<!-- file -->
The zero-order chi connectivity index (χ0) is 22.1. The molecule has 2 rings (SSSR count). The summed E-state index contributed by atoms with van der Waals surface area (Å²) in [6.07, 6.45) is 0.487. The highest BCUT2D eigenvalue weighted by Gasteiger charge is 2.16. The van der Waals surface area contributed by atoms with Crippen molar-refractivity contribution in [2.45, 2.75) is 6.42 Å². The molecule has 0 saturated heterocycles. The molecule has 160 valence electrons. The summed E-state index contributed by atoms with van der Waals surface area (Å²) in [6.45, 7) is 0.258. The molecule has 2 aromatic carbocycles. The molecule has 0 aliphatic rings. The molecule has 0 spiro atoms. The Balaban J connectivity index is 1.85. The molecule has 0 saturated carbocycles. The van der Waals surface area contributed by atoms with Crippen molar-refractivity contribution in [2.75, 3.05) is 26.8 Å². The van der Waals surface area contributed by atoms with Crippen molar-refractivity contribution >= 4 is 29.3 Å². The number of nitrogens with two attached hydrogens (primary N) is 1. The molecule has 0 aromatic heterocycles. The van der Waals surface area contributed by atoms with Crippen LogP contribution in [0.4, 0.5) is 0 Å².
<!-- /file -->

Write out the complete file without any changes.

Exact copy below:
The zero-order chi connectivity index (χ0) is 22.1. The molecule has 2 rings (SSSR count). The summed E-state index contributed by atoms with van der Waals surface area (Å²) in [6.07, 6.45) is 0.487. The highest BCUT2D eigenvalue weighted by Gasteiger charge is 2.16. The van der Waals surface area contributed by atoms with Crippen molar-refractivity contribution in [2.45, 2.75) is 6.42 Å². The molecule has 0 saturated heterocycles. The molecule has 160 valence electrons. The summed E-state index contributed by atoms with van der Waals surface area (Å²) in [6.45, 7) is 0.258. The molecule has 2 aromatic carbocycles. The molecule has 0 aliphatic rings. The molecule has 0 spiro atoms. The Balaban J connectivity index is 1.85. The molecule has 0 saturated carbocycles. The van der Waals surface area contributed by atoms with Crippen molar-refractivity contribution in [2.75, 3.05) is 26.8 Å². The van der Waals surface area contributed by atoms with Crippen molar-refractivity contribution >= 4 is 29.3 Å². The number of nitrogens with two attached hydrogens (primary N) is 1. The molecule has 0 aromatic heterocycles. The van der Waals surface area contributed by atoms with Crippen LogP contribution in [0.4, 0.5) is 0 Å².